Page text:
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Budget 2022: Insurance industry seeks lower tax, separate carve-out for 80C to push penetration

Moneycontrol logo Moneycontrol 06-12-2021 Dinesh Unnikrishnan
Budget 2022: Insurance industry seeks lower tax, separate carve-out for 80C to push penetration © Dinesh Unnikrishnan Budget 2022: Insurance industry seeks lower tax, separate carve-out for 80C to push penetration

In the run-up to Budget 2022, the insurance industry has several demands, including a reduction of GST on insurance premiums, carving Life Insurance out of Section 80C (which allows deductions on various investments), addressing double taxation in case of annuity payments, among other asks.

The insurance industry has gone through an accelerated transformation. Covid-19 managed to push up the awareness and penetration around insurance to some extent, something decades of campaigns couldn't achieve.

Budget 2022 is expected to emphasise on strengthening the healthcare push, local manufacturing and overall economic revival, amid concerns around the new variant of Covid-19, industry experts said.

 Separate 80C benefit sought 

The life insurance industry wants a separate carve-out for 80C in the IT deduction. Currently, most financial purchases are clubbed under this same section and capped at Rs 1,50,000.

“We would like the government to really look at some of the asks, which have been a long term ask … (such as) to have a separate carve-out for 80C because it is crowded with other financial instruments,” Vibha Padalkar, MD & CEO, HDFC Life Insurance, said. Life insurance penetration can increase significantly, and there’s a very evident need for it, she added.

Similarly, Subhrajit Mukhopadhyay, Executive Director at Edelweiss Tokio Life Insurance, says a separate section would enable a more logical segregation of customers’ funds into long-term and short-term kitties.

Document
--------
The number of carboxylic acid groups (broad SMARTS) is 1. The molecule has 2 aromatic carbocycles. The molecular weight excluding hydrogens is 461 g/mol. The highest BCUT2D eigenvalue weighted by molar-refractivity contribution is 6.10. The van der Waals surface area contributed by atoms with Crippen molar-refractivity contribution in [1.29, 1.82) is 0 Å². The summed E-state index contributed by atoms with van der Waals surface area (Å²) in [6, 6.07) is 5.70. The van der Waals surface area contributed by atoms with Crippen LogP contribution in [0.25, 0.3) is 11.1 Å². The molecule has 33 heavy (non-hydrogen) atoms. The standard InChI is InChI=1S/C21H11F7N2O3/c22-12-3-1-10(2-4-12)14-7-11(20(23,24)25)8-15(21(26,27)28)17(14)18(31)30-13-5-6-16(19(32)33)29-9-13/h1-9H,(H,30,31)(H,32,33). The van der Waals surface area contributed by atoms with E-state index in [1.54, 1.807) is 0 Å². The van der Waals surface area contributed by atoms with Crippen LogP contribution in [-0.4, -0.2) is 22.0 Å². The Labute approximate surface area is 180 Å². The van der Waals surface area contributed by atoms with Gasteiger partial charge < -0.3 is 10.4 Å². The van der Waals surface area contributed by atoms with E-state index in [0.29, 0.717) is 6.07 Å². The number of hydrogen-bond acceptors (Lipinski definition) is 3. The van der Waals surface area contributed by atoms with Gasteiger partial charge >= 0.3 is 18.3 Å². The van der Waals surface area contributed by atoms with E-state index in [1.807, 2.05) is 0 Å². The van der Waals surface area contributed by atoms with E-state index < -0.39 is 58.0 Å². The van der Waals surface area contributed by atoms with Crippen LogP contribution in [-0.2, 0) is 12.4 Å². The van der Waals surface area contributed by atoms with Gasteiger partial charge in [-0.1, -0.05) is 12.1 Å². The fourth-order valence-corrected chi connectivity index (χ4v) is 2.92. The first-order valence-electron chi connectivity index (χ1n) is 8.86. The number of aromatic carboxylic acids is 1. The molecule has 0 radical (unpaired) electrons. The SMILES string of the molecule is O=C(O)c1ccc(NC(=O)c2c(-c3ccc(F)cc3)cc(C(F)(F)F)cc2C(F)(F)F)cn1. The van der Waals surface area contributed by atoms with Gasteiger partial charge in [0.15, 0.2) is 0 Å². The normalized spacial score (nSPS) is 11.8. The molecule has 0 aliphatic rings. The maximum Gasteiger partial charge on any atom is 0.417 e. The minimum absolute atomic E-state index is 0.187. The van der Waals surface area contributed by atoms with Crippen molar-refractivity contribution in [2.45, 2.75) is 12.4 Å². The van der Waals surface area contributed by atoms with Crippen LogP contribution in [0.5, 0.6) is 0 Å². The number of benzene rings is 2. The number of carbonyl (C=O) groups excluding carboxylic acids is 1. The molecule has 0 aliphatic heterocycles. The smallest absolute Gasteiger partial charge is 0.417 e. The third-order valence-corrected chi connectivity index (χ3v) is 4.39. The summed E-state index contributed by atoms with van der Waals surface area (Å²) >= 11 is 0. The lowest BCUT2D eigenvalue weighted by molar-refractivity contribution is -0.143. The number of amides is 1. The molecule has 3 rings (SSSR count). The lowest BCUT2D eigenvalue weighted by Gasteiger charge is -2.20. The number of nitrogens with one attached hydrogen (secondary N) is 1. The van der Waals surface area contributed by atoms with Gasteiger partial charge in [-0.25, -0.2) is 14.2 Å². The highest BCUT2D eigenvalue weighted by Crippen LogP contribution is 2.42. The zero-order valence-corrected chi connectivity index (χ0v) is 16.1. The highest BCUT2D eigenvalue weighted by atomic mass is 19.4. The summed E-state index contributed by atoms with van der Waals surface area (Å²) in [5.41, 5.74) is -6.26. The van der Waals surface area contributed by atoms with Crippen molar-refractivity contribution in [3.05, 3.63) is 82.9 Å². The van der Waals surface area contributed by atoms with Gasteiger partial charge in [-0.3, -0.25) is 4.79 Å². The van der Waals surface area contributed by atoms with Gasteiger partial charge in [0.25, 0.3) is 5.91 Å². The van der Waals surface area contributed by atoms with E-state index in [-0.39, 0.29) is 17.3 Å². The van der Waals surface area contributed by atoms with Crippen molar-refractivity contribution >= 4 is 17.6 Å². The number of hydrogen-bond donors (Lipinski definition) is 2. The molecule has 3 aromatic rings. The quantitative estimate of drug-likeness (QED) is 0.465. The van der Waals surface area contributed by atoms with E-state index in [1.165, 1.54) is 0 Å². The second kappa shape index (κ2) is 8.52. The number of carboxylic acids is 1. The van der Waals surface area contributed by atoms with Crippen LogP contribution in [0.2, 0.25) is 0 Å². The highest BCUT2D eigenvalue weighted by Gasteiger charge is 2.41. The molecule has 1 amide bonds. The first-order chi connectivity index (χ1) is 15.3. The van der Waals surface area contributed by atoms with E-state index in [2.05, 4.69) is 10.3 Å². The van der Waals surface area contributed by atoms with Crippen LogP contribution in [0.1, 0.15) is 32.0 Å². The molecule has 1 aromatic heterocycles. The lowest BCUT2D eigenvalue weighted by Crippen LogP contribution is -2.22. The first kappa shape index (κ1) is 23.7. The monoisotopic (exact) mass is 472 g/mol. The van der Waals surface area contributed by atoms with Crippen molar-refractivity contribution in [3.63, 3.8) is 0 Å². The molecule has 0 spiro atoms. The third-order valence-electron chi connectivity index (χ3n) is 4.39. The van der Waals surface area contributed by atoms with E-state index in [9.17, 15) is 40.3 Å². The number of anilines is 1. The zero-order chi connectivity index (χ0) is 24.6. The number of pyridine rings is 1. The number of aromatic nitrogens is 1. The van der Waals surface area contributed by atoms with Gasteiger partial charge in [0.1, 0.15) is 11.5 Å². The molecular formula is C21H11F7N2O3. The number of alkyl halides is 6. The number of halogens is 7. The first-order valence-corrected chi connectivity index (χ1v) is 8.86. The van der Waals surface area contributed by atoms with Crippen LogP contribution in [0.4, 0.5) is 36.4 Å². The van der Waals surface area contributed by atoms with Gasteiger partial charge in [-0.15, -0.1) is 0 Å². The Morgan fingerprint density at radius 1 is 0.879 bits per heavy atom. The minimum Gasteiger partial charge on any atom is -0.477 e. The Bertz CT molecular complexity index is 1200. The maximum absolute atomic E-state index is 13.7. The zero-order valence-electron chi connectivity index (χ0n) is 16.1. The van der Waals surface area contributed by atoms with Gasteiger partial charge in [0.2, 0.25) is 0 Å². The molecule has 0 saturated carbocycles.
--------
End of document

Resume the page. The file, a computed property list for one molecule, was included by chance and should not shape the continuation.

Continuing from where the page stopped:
Tax & GST rationalisation 

According to industry experts, 18 percent GST on insurance premium is on the upper end and lowering it could provide relief while giving insurance penetration a fillip.

According to Tapan Singhel, MD & CEO, Bajaj Allianz General Insurance, a dynamic health environment has stimulated the rise in the need for health insurance. However, a policy's premium plays a key role in the purchasing decision of a customer. The 18 percent GST on health insurance increases the premium rate, which hinders people from opting for sufficient coverage.

“We are truly in times when health insurance is not an option but has become a necessity to be appropriately protected against health-related exigencies,” Singhel said. “I strongly recommend reducing GST rates from 18 percent to 5 percent on health insurance premiums, which will encourage people to opt for better health coverage rather than lower coverage owing to premium pricing,” he added.

According to Mukhopadhyay of Edelweiss Tokio Life Insurance, tax incentives can be used to focus on customers opting for life insurance for the first time, along with special incentives that may also be announced for women who account for barely a third of the county's life insurance covers.

GST rate rationalisation from the current rate of 18 percent on term products may also help make it more affordable for the masses, who are keen on buying protection-oriented products like life insurance, Mukhopadhyay said.

Further, anomalies like double taxation in the case of annuity payments can be addressed in the budget. There needs to be relief in the case of annuity payments, especially for senior citizens, at least in terms of having a capital gains type of reduction for purchase of an annuity or in some other form, said Padalkar of HDFC Life.

“You wouldn't want to tax when people need money in their golden years, and today there's double taxation where annuities are taxed,” Padalkar added.

Taxes on health insurance can be minimised so that people benefit from buying health insurance and this reduces the burden on the government as well, said Devesh Srivastava, CMD, GIC Re.

Other Demands

The industry is also asking that life insurance not be compared with other financial instruments as two things stand out. “First, there’s a lot more risk we carry in the balance sheet, and second, capital invested on average is Rs 2,000 crore, which private-sector companies require even before they see break-even,” Padalkar said. “So, it can't be compared with some of the companies in other sectors, where one starts and runs with a lower amount of capital.”

Insurers can also help in the infrastructure push as traditional financers with short-term funding sources are struggling to extend loans.

Life insurance firms with their long-term assets can help spur the country's infrastructure sector, and consequently, its GDP growth, Mukhopadhyay said. Therefore, the government should consider this aspect as well to incentivise investments into life insurance products, which will facilitate infrastructure and overall development of the country, he added.

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